I think most of us have had some experience of how music can affect our minds and our mood. I remember driving home from work one day and Kanye West's "Family Business" came up on my playlist; I'd heard the song probably thirty times but for some reason, that day it brought me to tears. I was just driving along and something in that song connected with a little part of me that was missing home and family and I found myself crying quite unexpectedly. Scientific research has shown that music can and does affect how the brain functions. Music theapy has been prescribed for a variety of conditions from depression and anxiety to Parkinson's and Alzheimers. At the same time, I'd suspect that the majority of people reading this blog have also had some experience of how meditation also affects our minds and our mood. I know I can tell multiple stories of sitting in meditation and being brought to tears as certain old un-healed wounds rise up. Like music, there is also a lot of interesting research being conducted on how meditation affects brain functioning and why it works. So, you have to ask yourself: if meditation affects the mind and music affects the mind, what happens when you put the two together?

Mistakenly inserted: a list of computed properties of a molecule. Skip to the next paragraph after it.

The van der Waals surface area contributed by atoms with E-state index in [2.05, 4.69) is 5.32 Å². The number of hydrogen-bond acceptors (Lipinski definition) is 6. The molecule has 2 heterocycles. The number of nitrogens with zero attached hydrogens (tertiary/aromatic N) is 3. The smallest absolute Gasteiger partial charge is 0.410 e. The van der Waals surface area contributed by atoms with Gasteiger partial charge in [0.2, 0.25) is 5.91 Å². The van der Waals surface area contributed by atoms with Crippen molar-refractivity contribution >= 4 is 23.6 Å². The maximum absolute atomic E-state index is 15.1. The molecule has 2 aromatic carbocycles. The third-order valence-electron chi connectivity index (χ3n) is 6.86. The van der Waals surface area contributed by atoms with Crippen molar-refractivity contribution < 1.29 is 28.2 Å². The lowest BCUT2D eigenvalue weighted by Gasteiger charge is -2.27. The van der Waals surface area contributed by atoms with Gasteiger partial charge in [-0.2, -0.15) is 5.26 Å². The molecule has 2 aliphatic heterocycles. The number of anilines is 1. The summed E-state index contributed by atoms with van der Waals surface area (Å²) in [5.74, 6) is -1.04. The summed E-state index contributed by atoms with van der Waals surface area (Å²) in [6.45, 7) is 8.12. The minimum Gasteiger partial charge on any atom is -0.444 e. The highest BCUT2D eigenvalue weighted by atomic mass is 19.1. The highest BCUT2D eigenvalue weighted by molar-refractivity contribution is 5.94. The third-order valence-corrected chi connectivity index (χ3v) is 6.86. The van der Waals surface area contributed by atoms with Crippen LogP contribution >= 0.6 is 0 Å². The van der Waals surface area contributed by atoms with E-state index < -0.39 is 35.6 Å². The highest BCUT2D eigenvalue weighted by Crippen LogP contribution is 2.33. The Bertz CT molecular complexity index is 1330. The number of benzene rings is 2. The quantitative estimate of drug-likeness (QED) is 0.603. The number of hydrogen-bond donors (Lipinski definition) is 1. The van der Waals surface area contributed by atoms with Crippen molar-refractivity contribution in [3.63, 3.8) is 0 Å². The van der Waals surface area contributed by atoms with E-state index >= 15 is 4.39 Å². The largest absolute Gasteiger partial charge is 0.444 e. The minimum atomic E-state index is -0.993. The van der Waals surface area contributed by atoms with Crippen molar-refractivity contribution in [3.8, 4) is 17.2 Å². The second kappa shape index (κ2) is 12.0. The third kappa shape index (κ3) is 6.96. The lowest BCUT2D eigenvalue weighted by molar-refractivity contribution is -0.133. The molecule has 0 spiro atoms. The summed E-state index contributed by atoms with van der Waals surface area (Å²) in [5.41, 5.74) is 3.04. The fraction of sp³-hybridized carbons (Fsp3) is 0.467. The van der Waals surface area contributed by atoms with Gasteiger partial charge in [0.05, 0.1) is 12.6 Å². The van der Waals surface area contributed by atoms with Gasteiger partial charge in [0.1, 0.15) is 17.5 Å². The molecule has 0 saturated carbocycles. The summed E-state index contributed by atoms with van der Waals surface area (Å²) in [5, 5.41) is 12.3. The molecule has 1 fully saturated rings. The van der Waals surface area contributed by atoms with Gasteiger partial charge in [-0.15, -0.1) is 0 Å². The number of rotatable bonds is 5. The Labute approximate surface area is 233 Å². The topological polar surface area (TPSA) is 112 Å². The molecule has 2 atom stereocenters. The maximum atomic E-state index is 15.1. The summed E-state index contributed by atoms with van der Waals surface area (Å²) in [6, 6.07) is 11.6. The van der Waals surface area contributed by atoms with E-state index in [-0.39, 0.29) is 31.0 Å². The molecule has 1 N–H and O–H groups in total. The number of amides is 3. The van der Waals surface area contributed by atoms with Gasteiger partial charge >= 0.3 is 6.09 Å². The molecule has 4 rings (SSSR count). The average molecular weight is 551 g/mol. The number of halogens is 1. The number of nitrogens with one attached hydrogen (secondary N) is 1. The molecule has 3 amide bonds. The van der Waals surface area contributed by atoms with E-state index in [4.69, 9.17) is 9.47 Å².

After my first few "musical meditation" sessions, I dismissed the music as a distraction and was glad to be rid of it to get down to the "real work" of watching my mind. However, after I switched from "relaxation" music (written specifically for that purpose) to "normal" music (written for a variety of purposes) I found myself able to watch my mind as I listened to the music. Certain tracks would bring up certain emotions or thoughts and I could use my meditation as a way to observe this process and watch how my mind reacted to the stimulus. In many ways, this is no different from sitting with slight knee pain or with a dog barking outside. The pain or the barking may irritate you but the point of meditation is to watch that irritation and see that it isn't you and will eventually pass away. I found that music had much the same effect. A track that I recognized would come on and I could watch my reaction to it and note: "recognition," another track might come on that I didn't like and I could just note: "aversion" then watch how my mood or even my body reacted. So the music became less of a distraction and more of a tool and an object of meditation.
In the Zen tradition, we're taught that everything can be meditation. When you're fully present, sweeping the floor is meditation, sneezing is meditation and now I think that listening to music can be meditation. While, I have no plan to use music as a part of my daily meditation practice, I think that this little experiment has taught me to expand my notion about what meditation can be. Music doesn't have to be a distraction from meditation. In fact, you can use it as the object of meditation and watch how your mind and emotions react to what you're hearing. It would be interesting to read a study about what parts of the brain are activated when a person both listens to music and practices meditation simultaneously. I don't know what the long term effects of musical meditation might be but it would certainly be interesting to put a long time meditator in the fMRI machine, crank up some Slim Shady and just sit back and watch.